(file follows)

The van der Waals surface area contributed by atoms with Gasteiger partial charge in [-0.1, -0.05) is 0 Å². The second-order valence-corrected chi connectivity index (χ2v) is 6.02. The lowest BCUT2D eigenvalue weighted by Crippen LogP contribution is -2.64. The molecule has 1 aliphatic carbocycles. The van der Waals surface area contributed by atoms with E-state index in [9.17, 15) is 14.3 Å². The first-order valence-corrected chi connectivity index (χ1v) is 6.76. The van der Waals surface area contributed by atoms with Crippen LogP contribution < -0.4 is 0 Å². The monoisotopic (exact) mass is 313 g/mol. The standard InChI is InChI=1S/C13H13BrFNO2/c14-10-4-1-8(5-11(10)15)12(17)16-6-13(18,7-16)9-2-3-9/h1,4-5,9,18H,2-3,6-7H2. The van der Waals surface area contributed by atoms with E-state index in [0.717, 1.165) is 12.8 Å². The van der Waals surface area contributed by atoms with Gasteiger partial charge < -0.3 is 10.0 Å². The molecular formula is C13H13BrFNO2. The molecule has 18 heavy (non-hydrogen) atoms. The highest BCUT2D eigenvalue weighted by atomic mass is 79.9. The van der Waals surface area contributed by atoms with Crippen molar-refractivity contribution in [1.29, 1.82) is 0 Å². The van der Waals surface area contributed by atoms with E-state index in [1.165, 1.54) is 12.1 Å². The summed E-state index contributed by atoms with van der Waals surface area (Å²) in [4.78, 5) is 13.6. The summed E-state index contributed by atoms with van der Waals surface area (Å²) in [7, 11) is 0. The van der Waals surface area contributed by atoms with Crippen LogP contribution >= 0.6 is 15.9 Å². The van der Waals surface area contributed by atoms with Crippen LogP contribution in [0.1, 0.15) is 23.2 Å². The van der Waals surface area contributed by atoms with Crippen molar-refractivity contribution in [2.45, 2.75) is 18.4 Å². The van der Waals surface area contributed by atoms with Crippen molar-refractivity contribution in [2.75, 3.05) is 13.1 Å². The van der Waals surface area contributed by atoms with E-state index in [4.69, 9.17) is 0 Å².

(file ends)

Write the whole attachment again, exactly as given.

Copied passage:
The van der Waals surface area contributed by atoms with Gasteiger partial charge in [-0.1, -0.05) is 0 Å². The second-order valence-corrected chi connectivity index (χ2v) is 6.02. The lowest BCUT2D eigenvalue weighted by Crippen LogP contribution is -2.64. The molecule has 1 aliphatic carbocycles. The van der Waals surface area contributed by atoms with E-state index in [9.17, 15) is 14.3 Å². The first-order valence-corrected chi connectivity index (χ1v) is 6.76. The van der Waals surface area contributed by atoms with Crippen LogP contribution < -0.4 is 0 Å². The monoisotopic (exact) mass is 313 g/mol. The standard InChI is InChI=1S/C13H13BrFNO2/c14-10-4-1-8(5-11(10)15)12(17)16-6-13(18,7-16)9-2-3-9/h1,4-5,9,18H,2-3,6-7H2. The van der Waals surface area contributed by atoms with E-state index in [0.717, 1.165) is 12.8 Å². The van der Waals surface area contributed by atoms with Gasteiger partial charge < -0.3 is 10.0 Å². The molecular formula is C13H13BrFNO2. The molecule has 18 heavy (non-hydrogen) atoms. The highest BCUT2D eigenvalue weighted by atomic mass is 79.9. The van der Waals surface area contributed by atoms with Crippen molar-refractivity contribution in [1.29, 1.82) is 0 Å². The van der Waals surface area contributed by atoms with E-state index in [1.165, 1.54) is 12.1 Å². The summed E-state index contributed by atoms with van der Waals surface area (Å²) in [4.78, 5) is 13.6. The summed E-state index contributed by atoms with van der Waals surface area (Å²) in [7, 11) is 0. The van der Waals surface area contributed by atoms with Crippen LogP contribution >= 0.6 is 15.9 Å². The van der Waals surface area contributed by atoms with Crippen LogP contribution in [0.1, 0.15) is 23.2 Å². The van der Waals surface area contributed by atoms with Crippen molar-refractivity contribution in [2.45, 2.75) is 18.4 Å². The van der Waals surface area contributed by atoms with Crippen molar-refractivity contribution in [2.75, 3.05) is 13.1 Å². The van der Waals surface area contributed by atoms with E-state index in [4.69, 9.17) is 0 Å².